Canada's Foreign Minister John Baird pauses while speaking to journalists following a meeting with Syrian-Canadian representatives and members of the Syria's opposition in Ottawa July 25, 2012.
Credits: REUTERS/Chris Wattie
While foreign intelligence, unlike military intelligence, is rarely maligned as being an oxymoron, Foreign Affairs Minister John Baird's abrupt turnaround on sending medical supplies to Syria via a Canadian aid group may alter that assessment.
Flip-flopping, after all, is not a Baird trait.
Yet, within days of jetting to Jordan to announce Canada was giving $2 million to an outfit called Canadian Relief for Syria to get critically-needed medical supplies into the country, there was Baird suddenly pulling the plug on that organization, stating "alternate" means would now ensure its delivery.
And why was that?
"We wanted to ensure that supplies could make their way to the victims of the Assad regime in the best way possible," said Baird, "and that it wouldn't fund things like warehouses and infrastructure."
We suspect Baird's abrupt reversal may have more to do with a number of media reports linking Canadian Relief for Syria to a charity office in Pakistan that was once headed by the late Ahmed Said Khadr, gunned down years ago during a firefight with the Pakistani forces.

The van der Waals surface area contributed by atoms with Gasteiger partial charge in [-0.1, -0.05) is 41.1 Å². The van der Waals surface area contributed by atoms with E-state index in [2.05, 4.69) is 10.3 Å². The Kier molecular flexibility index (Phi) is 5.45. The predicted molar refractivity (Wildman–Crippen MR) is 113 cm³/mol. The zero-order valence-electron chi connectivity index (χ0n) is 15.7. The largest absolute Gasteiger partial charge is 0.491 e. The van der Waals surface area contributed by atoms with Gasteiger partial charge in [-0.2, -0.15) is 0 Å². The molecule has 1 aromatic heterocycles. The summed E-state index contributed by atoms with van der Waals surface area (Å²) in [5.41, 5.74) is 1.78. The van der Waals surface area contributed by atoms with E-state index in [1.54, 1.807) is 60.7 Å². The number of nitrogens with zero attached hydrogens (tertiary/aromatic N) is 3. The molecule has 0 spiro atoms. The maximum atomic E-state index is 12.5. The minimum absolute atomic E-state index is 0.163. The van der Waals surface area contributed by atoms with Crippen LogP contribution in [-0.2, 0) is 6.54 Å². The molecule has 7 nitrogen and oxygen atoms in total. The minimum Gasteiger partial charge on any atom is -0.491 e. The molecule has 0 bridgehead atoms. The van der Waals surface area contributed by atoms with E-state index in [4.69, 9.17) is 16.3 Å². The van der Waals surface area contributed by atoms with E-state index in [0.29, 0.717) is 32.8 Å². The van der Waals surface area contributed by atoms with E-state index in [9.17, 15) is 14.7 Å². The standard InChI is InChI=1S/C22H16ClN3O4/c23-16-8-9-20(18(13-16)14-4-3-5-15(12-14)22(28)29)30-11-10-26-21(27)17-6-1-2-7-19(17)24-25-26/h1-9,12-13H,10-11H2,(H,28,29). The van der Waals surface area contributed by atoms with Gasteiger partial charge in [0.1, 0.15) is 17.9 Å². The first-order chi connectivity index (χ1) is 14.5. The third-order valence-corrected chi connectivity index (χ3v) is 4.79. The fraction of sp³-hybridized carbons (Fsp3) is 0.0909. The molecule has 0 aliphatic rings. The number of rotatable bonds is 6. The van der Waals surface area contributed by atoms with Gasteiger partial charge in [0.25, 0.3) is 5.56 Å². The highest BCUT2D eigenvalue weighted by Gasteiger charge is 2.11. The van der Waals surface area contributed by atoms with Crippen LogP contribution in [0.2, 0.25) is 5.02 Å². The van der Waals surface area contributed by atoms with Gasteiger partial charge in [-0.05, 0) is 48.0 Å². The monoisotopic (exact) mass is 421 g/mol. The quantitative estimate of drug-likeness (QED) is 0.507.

Now there's a name that should have rung a distinctive bell at Ottawa's Foreign Affairs headquarters, since Ahmed Said Khadr was none other than the al-Qaida terrorist who fathered our left-wing media's current cause celebre, Omar Khadr of Guantanamo Bay.
While we trust those responsible for vetting aid agencies were read the riot act, this embarrassing incident dramatically underscores the complexity of separating the good guys from the bad in the murk of despair that is the Middle East.
Even if the Khadr connection is more vague than substantial, optics in politics invariably become the reality.
That said, Baird can blame former Liberal PM Jean Chretien, and foreign affairs operatives under his tenure, for not doing their own due diligence back in 1996.
For it was Chretien, after all, who convinced Pakistan's then prime minister Benazir Bhutto that Ahmed Khadr was nothing more than a Canadian relief worker, and not the bomber in a deadly explosion at the Egyptian embassy that killed 16 people.
It was this "intelligence" that set him free.
Surely there must have been a file.